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Concentration of CO2 in the Atmosphere

The Next Frontier in Sustainable Building:

Deep Altruism

Green Building pays off reducing global atmospheric carbon levels and the resulting potential reduction in the severity of climate change. (Flickr)

Nate Gusakov

For the last few decades, most of the leading discussion, innovation, and progress towards a more sustainable building industry have been centered on reducing operational energy use. In other words, learning how to make buildings use less energy while they keep people at the same level of comfort. More insulation, better air-tightness, innovations in appliance efficiency, siting and glazing for solar gain…all of these are geared toward helping buildings use less in their day-to-day operations. Less oil, less natural gas, less coal, fewer electrons – it’s the same idea across the board. To some people (probably many of whom are readers of Green Energy Times), there is a great deal of global consciousness and eco-awareness behind this work. However, the larger part (by far) of the building industry is mostly motivated by the good ol’ bottom line. Spending less money to get the same result is, and always will be, an excellent selling point. So, it should have been a snap for the mainstream building industry to see widespread adoption of technologies that absolutely maximize reductions in operational energy use, right?

Well, let’s try to measure. One simple way to measure a building’s annual energy use is with a metric called Energy Use Intensity (EUI). It’s expressed in thousands of BTUs per square foot of floor space, or annual kBTU/ft2. For example, the most stringent of today’s building standards (certification by the Passive House Institute of the US or PHIUS), requires an EUI of slightly less than five kBTU/ft2. However, the latest available numbers from Efficiency Vermont show that the average VT home currently has an EUI of over 64 kBTU/ft2, and the latest numbers from www.energystar.gov show an average EUI over 86 kBTU/ft2 across all U.S. building sectors! This means that on average our buildings use 1500% more energy than the levels we are capable of! We are obviously still a far cry from selling everyone in the industry on maximizing reductions in building energy use.

Now that we’re into the 2020’s the discussion at the forefront of sustainable building practices is changing. Increasingly over the last five years or so, if you’ve spent any time at a regional sustainable building conference (NESEA’s Building Energy Boston, or Efficiency VT’s Better Buildings by Design, for example) you’ll have seen lots of attention paid to the topic of embodied carbon (EC). This is the overall amount of CO2 released into the atmosphere during the creation, transportation, assembly, maintenance, and decomposition of a product or material (usually expressed in kilograms of CO2 per kilogram of product or material). If you subscribe to the global scientific understanding of the causes and dangers of atmospheric climate change, then you can understand why embodied carbon is such an important topic. Regardless of how many dollars or BTU’s a certain material will save during its time in a building, if more CO2 emissions are thrown into the atmosphere just during its manufacture and transport than it will eliminate during its lifetime, we have a losing proposition. Add to this the fact that operational savings take years to accumulate while EC represents emissions that have already happened before the building is even finished, and you can see doubly the importance of paying attention to EC.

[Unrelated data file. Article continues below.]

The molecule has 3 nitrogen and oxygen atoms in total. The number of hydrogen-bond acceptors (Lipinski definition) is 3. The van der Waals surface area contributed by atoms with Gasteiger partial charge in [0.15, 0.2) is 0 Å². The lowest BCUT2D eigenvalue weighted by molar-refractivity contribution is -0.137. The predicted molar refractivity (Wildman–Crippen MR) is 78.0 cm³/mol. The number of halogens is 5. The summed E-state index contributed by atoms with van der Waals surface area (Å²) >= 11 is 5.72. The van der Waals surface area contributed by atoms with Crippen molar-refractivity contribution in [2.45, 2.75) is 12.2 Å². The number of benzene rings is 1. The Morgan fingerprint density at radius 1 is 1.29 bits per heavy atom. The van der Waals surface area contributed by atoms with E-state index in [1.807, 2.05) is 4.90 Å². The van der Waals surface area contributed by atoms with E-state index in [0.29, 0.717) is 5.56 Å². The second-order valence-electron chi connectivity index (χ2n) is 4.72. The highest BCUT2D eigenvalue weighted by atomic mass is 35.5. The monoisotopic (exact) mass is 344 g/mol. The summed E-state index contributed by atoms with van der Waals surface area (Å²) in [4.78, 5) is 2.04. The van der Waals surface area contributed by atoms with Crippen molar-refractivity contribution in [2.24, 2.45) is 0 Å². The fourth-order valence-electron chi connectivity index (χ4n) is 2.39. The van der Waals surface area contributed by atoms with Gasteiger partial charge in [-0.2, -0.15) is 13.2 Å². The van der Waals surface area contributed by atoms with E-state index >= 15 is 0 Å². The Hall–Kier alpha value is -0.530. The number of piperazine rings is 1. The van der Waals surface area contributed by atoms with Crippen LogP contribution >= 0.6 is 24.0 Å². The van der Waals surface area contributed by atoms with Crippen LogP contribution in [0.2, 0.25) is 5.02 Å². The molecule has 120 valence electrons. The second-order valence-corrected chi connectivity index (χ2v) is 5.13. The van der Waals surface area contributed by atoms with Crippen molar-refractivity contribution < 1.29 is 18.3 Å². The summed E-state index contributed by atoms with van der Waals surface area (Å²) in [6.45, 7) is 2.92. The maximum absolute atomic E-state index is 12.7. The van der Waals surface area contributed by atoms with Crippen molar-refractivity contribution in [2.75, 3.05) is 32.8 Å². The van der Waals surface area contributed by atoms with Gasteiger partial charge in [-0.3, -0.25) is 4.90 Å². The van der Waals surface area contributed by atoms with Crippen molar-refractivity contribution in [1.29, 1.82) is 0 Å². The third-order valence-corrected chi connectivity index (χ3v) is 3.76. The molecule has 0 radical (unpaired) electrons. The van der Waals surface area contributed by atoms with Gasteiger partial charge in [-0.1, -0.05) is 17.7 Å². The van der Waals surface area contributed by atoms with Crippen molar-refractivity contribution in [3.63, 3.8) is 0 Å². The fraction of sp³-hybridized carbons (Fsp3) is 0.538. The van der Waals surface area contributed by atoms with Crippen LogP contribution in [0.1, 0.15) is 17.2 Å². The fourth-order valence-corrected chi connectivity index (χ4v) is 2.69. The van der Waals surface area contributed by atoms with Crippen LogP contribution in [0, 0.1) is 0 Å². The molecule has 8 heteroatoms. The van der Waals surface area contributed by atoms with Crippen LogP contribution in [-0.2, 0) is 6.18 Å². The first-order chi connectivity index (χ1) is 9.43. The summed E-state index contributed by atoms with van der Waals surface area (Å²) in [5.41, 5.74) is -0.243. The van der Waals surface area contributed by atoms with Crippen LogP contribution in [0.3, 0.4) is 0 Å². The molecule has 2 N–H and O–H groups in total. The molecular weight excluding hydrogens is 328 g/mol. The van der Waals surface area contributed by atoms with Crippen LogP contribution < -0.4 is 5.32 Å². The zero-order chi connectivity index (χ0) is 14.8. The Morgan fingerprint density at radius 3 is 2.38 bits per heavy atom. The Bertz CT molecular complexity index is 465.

Ok, so where am I going with all this, and what does it have to do with ‘deep altruism’ (whatever that is)? Here’s the thing – even with very direct bottom-line savings as a marketing tool, significant reductions in EUI have been slow to spread, even across decades. Why that’s the case is a big long snarly question, and not one that I’m getting into here. Regardless, it’s true. And now the conversation needs to change (broaden, really) to include EC concerns as well. The big catch: there’s very little immediate, tangible benefit to minding our EC. It is often more expensive to achieve low-EC construction goals (although that’s changing by the moment), and the truest return on investment is clearly not going to be realized for many, many years. If and when there is a payoff from the hard work of tracking and minimizing EC, it will come in the form of reduced global atmospheric carbon levels and the resulting potential reduction in the severity of climate change. That is the currency. The return on our investment will be the possible alleviation of future suffering of other living beings who may or may not live their lives far away from us in place and in another time. Perhaps to those with a more indigenous world view, used to taking into account the effects of their actions on life seven generations later, this is not news. As for the rest of us, well friend, this is not a bottom line that most corporations (or homeowners, for that matter) are keeping on their spreadsheets, and that’s got to change. In order to invest ourselves truly in EC issues at a significant level right now, the actions of the entire building industry will need to become altruistic beyond our current imaginations. I call that deep altruism, and I wish us luck.

Nate Gusakov is an air-leakage specialist and building envelope consultant who aspires to be like Friar Tuck in the Sherwood Forest of modern building science.

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